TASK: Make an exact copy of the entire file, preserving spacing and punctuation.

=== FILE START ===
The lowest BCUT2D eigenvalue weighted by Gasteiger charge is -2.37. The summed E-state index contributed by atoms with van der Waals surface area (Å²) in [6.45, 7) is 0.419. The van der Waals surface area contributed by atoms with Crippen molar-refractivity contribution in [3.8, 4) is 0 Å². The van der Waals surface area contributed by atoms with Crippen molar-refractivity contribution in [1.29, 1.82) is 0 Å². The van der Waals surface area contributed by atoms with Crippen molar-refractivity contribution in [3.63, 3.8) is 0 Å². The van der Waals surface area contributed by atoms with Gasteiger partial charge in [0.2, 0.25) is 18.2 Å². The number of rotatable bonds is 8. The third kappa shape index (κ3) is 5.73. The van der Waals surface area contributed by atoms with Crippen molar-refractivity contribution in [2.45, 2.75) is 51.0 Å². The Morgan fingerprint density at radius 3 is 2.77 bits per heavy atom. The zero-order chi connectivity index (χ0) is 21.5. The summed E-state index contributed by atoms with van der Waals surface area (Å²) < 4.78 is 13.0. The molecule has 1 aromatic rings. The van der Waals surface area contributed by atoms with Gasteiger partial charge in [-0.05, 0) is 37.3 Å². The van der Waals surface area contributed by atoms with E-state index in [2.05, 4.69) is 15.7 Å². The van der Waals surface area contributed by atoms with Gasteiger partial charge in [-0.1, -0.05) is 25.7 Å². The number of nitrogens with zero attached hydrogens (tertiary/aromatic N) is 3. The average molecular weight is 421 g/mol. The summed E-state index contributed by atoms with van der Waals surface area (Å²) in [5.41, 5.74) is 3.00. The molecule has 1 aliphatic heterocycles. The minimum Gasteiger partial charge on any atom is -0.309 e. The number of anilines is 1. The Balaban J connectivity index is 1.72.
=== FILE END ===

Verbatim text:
The lowest BCUT2D eigenvalue weighted by Gasteiger charge is -2.37. The summed E-state index contributed by atoms with van der Waals surface area (Å²) in [6.45, 7) is 0.419. The van der Waals surface area contributed by atoms with Crippen molar-refractivity contribution in [3.8, 4) is 0 Å². The van der Waals surface area contributed by atoms with Crippen molar-refractivity contribution in [1.29, 1.82) is 0 Å². The van der Waals surface area contributed by atoms with Crippen molar-refractivity contribution in [3.63, 3.8) is 0 Å². The van der Waals surface area contributed by atoms with Gasteiger partial charge in [0.2, 0.25) is 18.2 Å². The number of rotatable bonds is 8. The third kappa shape index (κ3) is 5.73. The van der Waals surface area contributed by atoms with Crippen molar-refractivity contribution in [2.45, 2.75) is 51.0 Å². The Morgan fingerprint density at radius 3 is 2.77 bits per heavy atom. The zero-order chi connectivity index (χ0) is 21.5. The summed E-state index contributed by atoms with van der Waals surface area (Å²) < 4.78 is 13.0. The molecule has 1 aromatic rings. The van der Waals surface area contributed by atoms with Gasteiger partial charge in [-0.05, 0) is 37.3 Å². The van der Waals surface area contributed by atoms with E-state index in [2.05, 4.69) is 15.7 Å². The van der Waals surface area contributed by atoms with Gasteiger partial charge in [-0.1, -0.05) is 25.7 Å². The number of nitrogens with zero attached hydrogens (tertiary/aromatic N) is 3. The average molecular weight is 421 g/mol. The summed E-state index contributed by atoms with van der Waals surface area (Å²) in [5.41, 5.74) is 3.00. The molecule has 1 aliphatic heterocycles. The minimum Gasteiger partial charge on any atom is -0.309 e. The number of anilines is 1. The Balaban J connectivity index is 1.72.